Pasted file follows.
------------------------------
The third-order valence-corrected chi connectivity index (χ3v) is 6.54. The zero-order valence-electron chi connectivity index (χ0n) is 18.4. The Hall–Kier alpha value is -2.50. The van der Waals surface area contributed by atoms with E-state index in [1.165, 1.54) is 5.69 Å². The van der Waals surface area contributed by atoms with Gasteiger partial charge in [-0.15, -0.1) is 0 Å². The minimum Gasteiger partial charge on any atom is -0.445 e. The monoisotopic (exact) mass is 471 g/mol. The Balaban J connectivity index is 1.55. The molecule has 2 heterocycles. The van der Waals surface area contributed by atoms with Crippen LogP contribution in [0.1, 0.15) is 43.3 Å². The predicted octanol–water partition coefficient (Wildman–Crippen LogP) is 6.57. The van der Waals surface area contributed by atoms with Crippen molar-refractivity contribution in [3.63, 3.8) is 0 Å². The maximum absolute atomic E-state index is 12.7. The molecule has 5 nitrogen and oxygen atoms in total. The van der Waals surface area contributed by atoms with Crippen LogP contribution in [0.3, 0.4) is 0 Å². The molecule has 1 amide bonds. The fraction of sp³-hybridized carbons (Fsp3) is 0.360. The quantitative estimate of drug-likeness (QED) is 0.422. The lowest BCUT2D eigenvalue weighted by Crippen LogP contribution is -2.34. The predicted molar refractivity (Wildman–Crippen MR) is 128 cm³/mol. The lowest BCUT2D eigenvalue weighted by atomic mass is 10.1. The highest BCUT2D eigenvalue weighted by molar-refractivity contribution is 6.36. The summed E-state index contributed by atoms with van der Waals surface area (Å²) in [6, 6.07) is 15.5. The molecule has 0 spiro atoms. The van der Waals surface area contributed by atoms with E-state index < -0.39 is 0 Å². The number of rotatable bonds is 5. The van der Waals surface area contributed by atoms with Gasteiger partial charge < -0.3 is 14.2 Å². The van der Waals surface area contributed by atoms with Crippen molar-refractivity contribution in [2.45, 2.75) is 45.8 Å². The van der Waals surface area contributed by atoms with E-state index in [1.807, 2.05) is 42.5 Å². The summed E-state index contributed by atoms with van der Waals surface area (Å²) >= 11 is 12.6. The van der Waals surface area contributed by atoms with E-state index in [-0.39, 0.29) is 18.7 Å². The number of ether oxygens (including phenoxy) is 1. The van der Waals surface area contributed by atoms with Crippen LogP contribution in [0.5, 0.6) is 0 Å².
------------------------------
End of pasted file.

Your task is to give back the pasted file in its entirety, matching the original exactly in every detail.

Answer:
The third-order valence-corrected chi connectivity index (χ3v) is 6.54. The zero-order valence-electron chi connectivity index (χ0n) is 18.4. The Hall–Kier alpha value is -2.50. The van der Waals surface area contributed by atoms with E-state index in [1.165, 1.54) is 5.69 Å². The van der Waals surface area contributed by atoms with Gasteiger partial charge in [-0.15, -0.1) is 0 Å². The minimum Gasteiger partial charge on any atom is -0.445 e. The monoisotopic (exact) mass is 471 g/mol. The Balaban J connectivity index is 1.55. The molecule has 2 heterocycles. The van der Waals surface area contributed by atoms with Crippen LogP contribution in [0.1, 0.15) is 43.3 Å². The predicted octanol–water partition coefficient (Wildman–Crippen LogP) is 6.57. The van der Waals surface area contributed by atoms with Crippen molar-refractivity contribution in [3.63, 3.8) is 0 Å². The maximum absolute atomic E-state index is 12.7. The molecule has 5 nitrogen and oxygen atoms in total. The van der Waals surface area contributed by atoms with Crippen LogP contribution in [0.3, 0.4) is 0 Å². The molecule has 1 amide bonds. The fraction of sp³-hybridized carbons (Fsp3) is 0.360. The quantitative estimate of drug-likeness (QED) is 0.422. The lowest BCUT2D eigenvalue weighted by Crippen LogP contribution is -2.34. The predicted molar refractivity (Wildman–Crippen MR) is 128 cm³/mol. The lowest BCUT2D eigenvalue weighted by atomic mass is 10.1. The highest BCUT2D eigenvalue weighted by molar-refractivity contribution is 6.36. The summed E-state index contributed by atoms with van der Waals surface area (Å²) in [6, 6.07) is 15.5. The molecule has 0 spiro atoms. The van der Waals surface area contributed by atoms with E-state index < -0.39 is 0 Å². The number of rotatable bonds is 5. The van der Waals surface area contributed by atoms with Gasteiger partial charge < -0.3 is 14.2 Å². The van der Waals surface area contributed by atoms with Crippen molar-refractivity contribution in [2.45, 2.75) is 45.8 Å². The van der Waals surface area contributed by atoms with E-state index in [1.807, 2.05) is 42.5 Å². The summed E-state index contributed by atoms with van der Waals surface area (Å²) >= 11 is 12.6. The van der Waals surface area contributed by atoms with E-state index in [-0.39, 0.29) is 18.7 Å². The number of ether oxygens (including phenoxy) is 1. The van der Waals surface area contributed by atoms with Crippen LogP contribution in [0.5, 0.6) is 0 Å².